Additionally, the fragrances will leave a film of oil which will ruin head retention and affect flavor. Bleach is corrosive and must be rinsed carefully, and Trisodium Phosphate (TSP) is not environmentally friendly. A strong alkaline cleaner designed for brewing, like Powdered Brewery Wash ( PBW ), is the ticket.
Also available in tablet form. One Step is good alternatives. These brewery-specific cleaners are safe for all materials we use in brewing. How to Clean To prevent biofilms and caked-on scum you will want to get cleaning as soon as possible. So dump and rinse, then fill your fermentor most of the way with warm water and the correct dosage per gallon of the cleaner.
- Scrub well with a soft cloth or sponge and let soak for at least 20 minutes or even overnight.
- Abrasive pads or brushes should not be used on plastic carboys or buckets as they may create scratches that will harbor bacteria.
- Scrubbing is essential for most approaches so we can physically remove that dirt.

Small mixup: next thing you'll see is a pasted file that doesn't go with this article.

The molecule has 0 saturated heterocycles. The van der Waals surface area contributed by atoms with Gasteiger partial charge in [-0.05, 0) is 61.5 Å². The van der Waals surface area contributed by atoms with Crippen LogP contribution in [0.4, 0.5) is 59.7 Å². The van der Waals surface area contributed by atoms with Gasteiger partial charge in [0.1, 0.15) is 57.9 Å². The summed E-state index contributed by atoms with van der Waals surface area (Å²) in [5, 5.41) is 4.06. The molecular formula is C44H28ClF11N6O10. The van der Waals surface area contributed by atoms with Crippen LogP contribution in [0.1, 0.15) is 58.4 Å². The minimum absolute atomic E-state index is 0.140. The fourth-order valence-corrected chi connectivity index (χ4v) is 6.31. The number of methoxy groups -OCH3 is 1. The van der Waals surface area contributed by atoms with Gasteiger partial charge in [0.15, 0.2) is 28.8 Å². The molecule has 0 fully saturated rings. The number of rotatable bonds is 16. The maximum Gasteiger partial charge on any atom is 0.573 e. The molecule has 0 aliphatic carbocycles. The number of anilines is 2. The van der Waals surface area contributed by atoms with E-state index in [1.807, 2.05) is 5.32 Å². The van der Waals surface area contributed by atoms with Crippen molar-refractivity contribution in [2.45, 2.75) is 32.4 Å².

Scrub as much as you think you need to and then scrub that much again. Biofilms and deposits can be invisible to the naked eye.
Can old beer lines be cleaned?
Beer lines (including couplers and faucets) need regular servicing. To clean the lines, you will likely need the help of a professional. The professional will use a beer line cleaning solution designed to attack and dissolve proteins, carbohydrates, hop resins, and biofilms; as well as kill bacteria, molds, and yeast.
How do breweries clean kegs?
Keg Cleaning with Acid and Detergent Only Cleaning kegs in breweries has traditionally been accomplished by using hot water and alkaline liquid cleaning solutions comprised of sodium and or potassium hydroxide. Sodium hydroxide (NaOH) and potassium hydroxide (KOH) utilize extremely high (12-14) pH to hydrolyze (break down) soil to remove it.
Sodium hydroxide is also known as caustic soda or lye and potassium hydroxide is known as caustic potash. In the last few decades, formulators have included surfactants, (detergents) and sometimes chlorine bleach (sodium hypochlorite) along with the caustic to assist wetting and protein removal. A decade ago, craft brewers began using a new generation of non-caustic, alkaline, oxygenated cleaning solutions instead of using caustic.
(See The New Brewer, March/April, 1996). These powdered non-caustic alkaline cleaners are safer for employees than their caustic predecessors due to their lower pH at use level. Caustic cleaning solutions are used in the brewery because they are relatively inexpensive, can be recycled (re-used) and do a good job of removing protein-based soils.